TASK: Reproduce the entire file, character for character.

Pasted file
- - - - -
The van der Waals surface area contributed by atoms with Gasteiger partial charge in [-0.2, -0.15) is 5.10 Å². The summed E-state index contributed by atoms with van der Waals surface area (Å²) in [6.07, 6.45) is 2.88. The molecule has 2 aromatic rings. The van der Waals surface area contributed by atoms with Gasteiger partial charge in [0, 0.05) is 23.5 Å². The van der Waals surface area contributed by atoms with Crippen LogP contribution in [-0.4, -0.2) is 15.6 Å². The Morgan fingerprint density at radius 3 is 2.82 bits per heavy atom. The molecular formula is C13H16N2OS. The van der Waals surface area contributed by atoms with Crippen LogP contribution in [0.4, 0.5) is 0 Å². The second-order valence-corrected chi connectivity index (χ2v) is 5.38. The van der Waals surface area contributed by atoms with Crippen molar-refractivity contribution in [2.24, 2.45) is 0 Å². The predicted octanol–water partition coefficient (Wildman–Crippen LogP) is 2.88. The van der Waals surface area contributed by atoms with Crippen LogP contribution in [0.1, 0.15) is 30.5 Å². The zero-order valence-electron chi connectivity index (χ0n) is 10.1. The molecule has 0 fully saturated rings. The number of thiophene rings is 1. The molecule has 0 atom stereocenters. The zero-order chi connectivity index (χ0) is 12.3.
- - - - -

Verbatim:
The van der Waals surface area contributed by atoms with Gasteiger partial charge in [-0.2, -0.15) is 5.10 Å². The summed E-state index contributed by atoms with van der Waals surface area (Å²) in [6.07, 6.45) is 2.88. The molecule has 2 aromatic rings. The van der Waals surface area contributed by atoms with Gasteiger partial charge in [0, 0.05) is 23.5 Å². The van der Waals surface area contributed by atoms with Crippen LogP contribution in [-0.4, -0.2) is 15.6 Å². The Morgan fingerprint density at radius 3 is 2.82 bits per heavy atom. The molecular formula is C13H16N2OS. The van der Waals surface area contributed by atoms with Crippen LogP contribution in [0.4, 0.5) is 0 Å². The second-order valence-corrected chi connectivity index (χ2v) is 5.38. The van der Waals surface area contributed by atoms with Crippen molar-refractivity contribution in [2.24, 2.45) is 0 Å². The predicted octanol–water partition coefficient (Wildman–Crippen LogP) is 2.88. The van der Waals surface area contributed by atoms with Crippen LogP contribution in [0.1, 0.15) is 30.5 Å². The zero-order valence-electron chi connectivity index (χ0n) is 10.1. The molecule has 0 fully saturated rings. The number of thiophene rings is 1. The molecule has 0 atom stereocenters. The zero-order chi connectivity index (χ0) is 12.3.